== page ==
What do we mean when we talk about getting people’s voices heard in the places where decisions are made?

We had a chance to do just this in November when the UK hosted a high-powered UN panel who’ve been asked to kick off the planning process for developing new poverty reduction goals. Progressio was lucky enough to get a last-minute invitation to the sessions that panelists as diverse as the activist Tawakul Karman from Yemen, South Africa’s Graca Machel, and Unilever’s Chief Executive Paul Polman held with civil society organisations.

Last minute stuff

It was pretty last minute stuff, but before heading into the meeting, we asked our country offices to share their views, and those of Progressio’s partners: What goals should the world set itself if we are to end poverty for good? What did they want us to say to the panel?

Well, our colleagues had lots to say, and we tried hard to get messages across. I found myself on a table with panellists including a finance minister from a low income country, the CEO of a multinational company, the personal envoy of an African President, and a North American politician – and in the civil society corner, colleagues from Egypt, the Philippines, the UK and Colombia. We also sent in recommendations in writing.

Were the panellists listening?

Well, the full report of the consultation sessions with the High Level Panel has now been released – and I’m pleased to see our comments cited on several points where Progressio campaigners and colleagues on the ground want to see action.

A first point we made was about the process itself. The UN’s report notes (on page 13) that "Progressio indicated that the UN and the HLP must ensure 'meaningful processes for inclusive civil society engagement'…" (as one of many similar voices raised).

We’ve been worried that the panel wasn’t trying hard enough to consult with ordinary people. It is great that NGOs like us have been able to speak to the panel, but this is not the same as hearing from poor and marginalised people themselves.

We came away from the day reassured (slightly) on this point: the panel seemed clear that there was more to do, and there was information about two big initiatives, the Participate initiative (convened by the Institute of Development Studies and Beyond 2015) and MY World which will be researching the views of the public in the run up to 2015 goal-setting.

Natural resources are for everyone

The next point we pressed on was the importance of natural resources management: right across our country programmes, partners and staff were very clear that if we don’t look after our natural resources – like water and land – in a fair and sustainable way, then we won’t be able to tackle poverty. For instance, if the water smallholder farmers depend on is diverted, or overused, their livelihoods will be threatened. The report quotes us making the following points:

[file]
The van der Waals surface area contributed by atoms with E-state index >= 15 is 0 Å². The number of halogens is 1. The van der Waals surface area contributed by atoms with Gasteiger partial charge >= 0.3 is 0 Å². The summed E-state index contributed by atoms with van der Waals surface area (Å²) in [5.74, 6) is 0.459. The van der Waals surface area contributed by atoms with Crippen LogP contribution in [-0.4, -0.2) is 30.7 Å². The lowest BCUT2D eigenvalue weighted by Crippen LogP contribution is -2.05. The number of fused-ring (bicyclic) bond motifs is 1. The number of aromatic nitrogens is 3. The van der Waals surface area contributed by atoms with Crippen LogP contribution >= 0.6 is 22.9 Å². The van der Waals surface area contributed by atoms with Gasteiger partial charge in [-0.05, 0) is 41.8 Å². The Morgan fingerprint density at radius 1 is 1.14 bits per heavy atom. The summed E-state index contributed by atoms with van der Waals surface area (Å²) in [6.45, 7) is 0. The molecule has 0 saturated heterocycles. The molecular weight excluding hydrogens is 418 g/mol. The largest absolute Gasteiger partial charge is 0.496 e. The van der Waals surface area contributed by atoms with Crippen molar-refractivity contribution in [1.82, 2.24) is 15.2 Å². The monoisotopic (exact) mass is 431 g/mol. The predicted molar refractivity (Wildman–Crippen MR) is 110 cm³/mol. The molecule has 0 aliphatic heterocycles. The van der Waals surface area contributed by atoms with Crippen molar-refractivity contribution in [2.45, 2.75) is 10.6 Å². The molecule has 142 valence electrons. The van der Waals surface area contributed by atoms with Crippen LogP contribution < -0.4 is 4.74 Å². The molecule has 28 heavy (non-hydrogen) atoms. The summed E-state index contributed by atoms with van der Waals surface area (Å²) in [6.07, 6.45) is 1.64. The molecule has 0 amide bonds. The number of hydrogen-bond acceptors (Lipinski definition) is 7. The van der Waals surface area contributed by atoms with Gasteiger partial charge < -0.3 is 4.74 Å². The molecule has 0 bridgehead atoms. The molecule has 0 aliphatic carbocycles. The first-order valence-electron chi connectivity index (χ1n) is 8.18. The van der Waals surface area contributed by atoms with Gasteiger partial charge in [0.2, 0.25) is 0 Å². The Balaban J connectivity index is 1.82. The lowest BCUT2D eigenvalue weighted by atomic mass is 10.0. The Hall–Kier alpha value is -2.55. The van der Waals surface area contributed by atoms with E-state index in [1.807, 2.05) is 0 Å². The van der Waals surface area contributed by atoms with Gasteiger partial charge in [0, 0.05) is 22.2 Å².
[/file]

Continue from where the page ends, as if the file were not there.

• “to ensure sufficient water for the lives and livelihoods of all, equitable, sustainable, inclusive and participatory management of water with a pro-poor focus is essential”
  • “Progressio urged increased attention to water security in light of increasing water scarcity, which is a problem in itself but also affects food security and the livelihoods of smallholder farmers”

Are we reassured here? Well, the panel made some of the right noises. But there is a big debate to win here. Some aren’t convinced that it makes sense to mix poverty and environment goals together, as it could make the final framework more complicated and harder to implement. Progressio will keep arguing that we must try to hold them together – because, for the people we work with, their livelihoods are so closely tied to their ability to have fair and sustainable access to water.

Conflict-affected countries need more help to tackle poverty

Many of Progressio’s partners work in countries which are affected by, recovering from, or at risk of conflict – like Yemen, Haiti, and Somaliland. We heard a strong message from our colleagues on the ground that such countries are a special case, and need particular attention. Countries affected by conflict struggle to tackle poverty, because instability undermines attempts to build up economies and provide services.

The UN’s write-up noted “the adverse impacts of insecurity in fragile and conflict-ridden States, with many CSOs, including Progressio…emphasizing that particular attention must be paid to the poor in these States who are often left behind.”

This is just the start…

Of course, we couldn’t raise everything we’d have liked to, though together with the other organisations present, we did cover a lot. It is just the start of the debate, and the most important thing will be to hear from poor and marginalised people themselves. If you’d like to make your own views known, you can: MY World is an online survey designed to gather the views of people all over the world, whether in richer or poorer countries. Anyone can take part, and the survey doesn’t take long to complete. For people without the internet, or a smartphone, the organisers will be taking the same questions out in pen and paper form over the coming months.

Tim Aldred is Progressio's Head of Policy and Communications

Photo: Women and men from Kariyangwe in Zimbabwe at a meeting to discuss a governance project being run by Progressio partner organisation CCJP (Catholic Commission for Justice and Peace) with support from our development worker Arkmore Kori (photo © Macpherson Photography/Progressio)